# Seminar of the Talgo team

## Tuesday, November 24, 2015: Petra Berenbrink (Simon Fraser University, Canada)

## Efficient Plurality Consensus on the Complete Graph

4pm at ENS, 45 rue d'Ulm, salle des Hauts du DI (Staircase A, 3rd floor, Dpt Informatique, at the very end of the corridor).

Abstract:

Plurality consensus considers a network of n nodes, each having one of k
opinions. Nodes execute a (randomized) distributed protocol to gain knowledge about
opinions in their neighborhood, which might cause them to change their opinion. The
goal is to find a protocol that, with high probability, causes all nodes to adopt
the plurality (the opinion initially supported by the most nodes). A major open
question has been whether there is a protocol for the complete graph that converges
in polylogarithmic time and uses only polylogarithmic memory (per node). This paper
answers this question affirmative.

We propose two plurality consensus protocols that require only an arbitrarily
small constant multiplicative bias towards the plurality. Both assume a complete
graph and realize communication via a random phone call model. The first protocol
is very simple, and achieves plurality consensus within O(log k · log log n) rounds
using log k + Θ(log log k) bits of memory. The second protocol achieves plurality
consensus within O(log log n · log n) rounds using only log k + O(1) bits of
memory. The latter result disproves a conjecture of Becchetti et al. (SODA 2015)
implying that any protocol using log k + O(1) bits of memory has runtime at least
linear in k in the worst case. At the heart of our protocols lies the usage of an
undecided state, a technique introduced by Angluin et al.

## Monday September 15, 2014: Speakers: James R. Lee and David Steurer

## Approximate constraint satisfaction requires large LP relaxations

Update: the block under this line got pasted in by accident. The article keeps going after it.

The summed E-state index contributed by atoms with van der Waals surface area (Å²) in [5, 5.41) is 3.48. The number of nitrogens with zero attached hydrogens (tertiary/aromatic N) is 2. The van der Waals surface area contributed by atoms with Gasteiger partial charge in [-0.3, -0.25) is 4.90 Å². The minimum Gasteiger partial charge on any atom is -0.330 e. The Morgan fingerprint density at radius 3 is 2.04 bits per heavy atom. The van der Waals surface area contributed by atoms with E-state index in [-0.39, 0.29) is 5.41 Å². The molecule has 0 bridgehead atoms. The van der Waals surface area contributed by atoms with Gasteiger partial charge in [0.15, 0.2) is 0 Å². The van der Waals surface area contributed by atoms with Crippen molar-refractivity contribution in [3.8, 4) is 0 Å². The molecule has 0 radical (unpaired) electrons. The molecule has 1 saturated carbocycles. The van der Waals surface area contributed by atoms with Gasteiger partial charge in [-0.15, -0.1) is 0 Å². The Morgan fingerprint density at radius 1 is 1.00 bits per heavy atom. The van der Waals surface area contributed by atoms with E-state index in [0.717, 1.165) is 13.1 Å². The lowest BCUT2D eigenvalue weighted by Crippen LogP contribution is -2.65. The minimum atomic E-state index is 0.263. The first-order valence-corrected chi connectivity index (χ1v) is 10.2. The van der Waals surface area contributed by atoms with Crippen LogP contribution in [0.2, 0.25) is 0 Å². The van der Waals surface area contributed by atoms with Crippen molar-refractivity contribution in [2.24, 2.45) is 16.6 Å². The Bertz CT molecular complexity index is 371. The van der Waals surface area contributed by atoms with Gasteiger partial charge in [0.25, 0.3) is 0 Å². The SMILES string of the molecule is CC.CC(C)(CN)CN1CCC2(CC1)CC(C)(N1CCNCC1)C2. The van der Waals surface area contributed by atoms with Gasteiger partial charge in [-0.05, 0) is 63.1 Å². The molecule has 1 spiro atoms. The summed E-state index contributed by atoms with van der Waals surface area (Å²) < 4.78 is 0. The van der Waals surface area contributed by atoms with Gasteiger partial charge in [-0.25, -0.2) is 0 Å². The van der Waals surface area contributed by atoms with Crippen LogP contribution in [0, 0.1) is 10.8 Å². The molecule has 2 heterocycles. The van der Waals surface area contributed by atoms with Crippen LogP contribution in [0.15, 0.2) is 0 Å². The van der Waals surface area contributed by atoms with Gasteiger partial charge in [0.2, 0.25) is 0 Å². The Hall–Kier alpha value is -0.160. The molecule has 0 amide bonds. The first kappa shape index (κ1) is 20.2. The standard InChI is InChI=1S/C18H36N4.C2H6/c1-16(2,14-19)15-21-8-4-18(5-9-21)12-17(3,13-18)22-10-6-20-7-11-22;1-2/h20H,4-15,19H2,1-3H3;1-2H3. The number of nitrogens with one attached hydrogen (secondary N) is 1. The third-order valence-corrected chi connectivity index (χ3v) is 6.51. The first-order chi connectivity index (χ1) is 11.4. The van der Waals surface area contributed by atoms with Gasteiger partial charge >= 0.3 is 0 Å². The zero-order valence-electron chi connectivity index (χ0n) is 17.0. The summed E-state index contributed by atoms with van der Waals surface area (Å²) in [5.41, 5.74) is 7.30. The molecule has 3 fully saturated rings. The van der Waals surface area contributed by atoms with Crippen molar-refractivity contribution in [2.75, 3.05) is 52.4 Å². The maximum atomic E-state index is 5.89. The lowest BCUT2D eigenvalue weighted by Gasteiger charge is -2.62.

2:30 pm at ENS, 45 rue d'Ulm, salle des Hauts du DI (Staircase A, 3rd floor, Dpt Informatique, at the very end of the corridor).

Abstract:

We prove super-polynomial lower bounds on the size of linear programming
relaxations for approximation versions of constraint satisfaction problems.
In particular, we show that no polynomial-sized LP can achieve better than
a 1/2-approximation for MAX-CUT, a 7/8-approximation for MAX-3SAT, or a
3/4-approximation for MAX-2SAT.

There has been a recent sequence of exciting lower bounds on the size of
extended formulations for various polytopes that arise in combinatorial
optimization. Unfortunately, these prior results are essentially based on
one particular family of "high-complexity" matrices coming from the set
disjointness problem. We show that for max-CSP problems, general
polynomial-sized LPs are exactly as power as LPs arising from a constant
number of rounds of the Sherali-Adams hierarchy. This allows us access
to a wealth of non-trivial hard instances.

Joint work with Siu On Chan and Prasad Raghavendra.

## Friday, May 23, 2014: Valerie King (University of Victoria, Canada)

## Byzantine Agreement with a Strong Adversary in Polynomial Expected Time

10am, at ENS, 45 rue d'Ulm, salle des Hauts du DI (Staircase A, 3rd floor, Dpt Informatique, at the very end of the corridor).

Abstract: Byzantine agreement is a fundamental problem of distributed
computing which involves coordination of players when a constant fraction
are controlled by a malicious adversary. Each player starts with a bit, and
the goal is for all good players to agree on a bit whose value is is equal
to some good player's initial bit.

I'll present the first algorithm with polynomial expected time in the
asynchronous message-passing model with a strong adversary. A strong
adversary in the asynchronous model may corrupt players adaptively, may
schedule message delivery with arbitrarily long delays unknown to the
players, and has full knowledge of the state of all players.